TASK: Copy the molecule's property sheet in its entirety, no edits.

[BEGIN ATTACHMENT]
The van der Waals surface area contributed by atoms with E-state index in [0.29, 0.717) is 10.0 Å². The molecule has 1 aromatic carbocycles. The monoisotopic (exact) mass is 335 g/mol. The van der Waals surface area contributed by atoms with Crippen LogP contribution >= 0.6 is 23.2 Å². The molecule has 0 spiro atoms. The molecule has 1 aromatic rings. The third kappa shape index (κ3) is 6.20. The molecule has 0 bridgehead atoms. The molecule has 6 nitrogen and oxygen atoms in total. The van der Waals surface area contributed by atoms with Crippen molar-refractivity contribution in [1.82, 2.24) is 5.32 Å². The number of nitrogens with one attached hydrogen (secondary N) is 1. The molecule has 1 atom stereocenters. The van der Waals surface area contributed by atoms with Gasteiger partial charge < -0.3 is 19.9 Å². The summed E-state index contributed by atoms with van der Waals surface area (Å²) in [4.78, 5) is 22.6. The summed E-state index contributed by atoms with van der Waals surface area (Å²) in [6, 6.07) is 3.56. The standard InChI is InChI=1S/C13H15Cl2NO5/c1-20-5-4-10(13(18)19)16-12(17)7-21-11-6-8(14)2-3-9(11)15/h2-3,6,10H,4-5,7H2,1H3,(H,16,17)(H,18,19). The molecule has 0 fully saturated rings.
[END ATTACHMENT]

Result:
The van der Waals surface area contributed by atoms with E-state index in [0.29, 0.717) is 10.0 Å². The molecule has 1 aromatic carbocycles. The monoisotopic (exact) mass is 335 g/mol. The van der Waals surface area contributed by atoms with Crippen LogP contribution >= 0.6 is 23.2 Å². The molecule has 0 spiro atoms. The molecule has 1 aromatic rings. The third kappa shape index (κ3) is 6.20. The molecule has 0 bridgehead atoms. The molecule has 6 nitrogen and oxygen atoms in total. The van der Waals surface area contributed by atoms with Crippen molar-refractivity contribution in [1.82, 2.24) is 5.32 Å². The number of nitrogens with one attached hydrogen (secondary N) is 1. The molecule has 1 atom stereocenters. The van der Waals surface area contributed by atoms with Gasteiger partial charge < -0.3 is 19.9 Å². The summed E-state index contributed by atoms with van der Waals surface area (Å²) in [4.78, 5) is 22.6. The summed E-state index contributed by atoms with van der Waals surface area (Å²) in [6, 6.07) is 3.56. The standard InChI is InChI=1S/C13H15Cl2NO5/c1-20-5-4-10(13(18)19)16-12(17)7-21-11-6-8(14)2-3-9(11)15/h2-3,6,10H,4-5,7H2,1H3,(H,16,17)(H,18,19). The molecule has 0 fully saturated rings.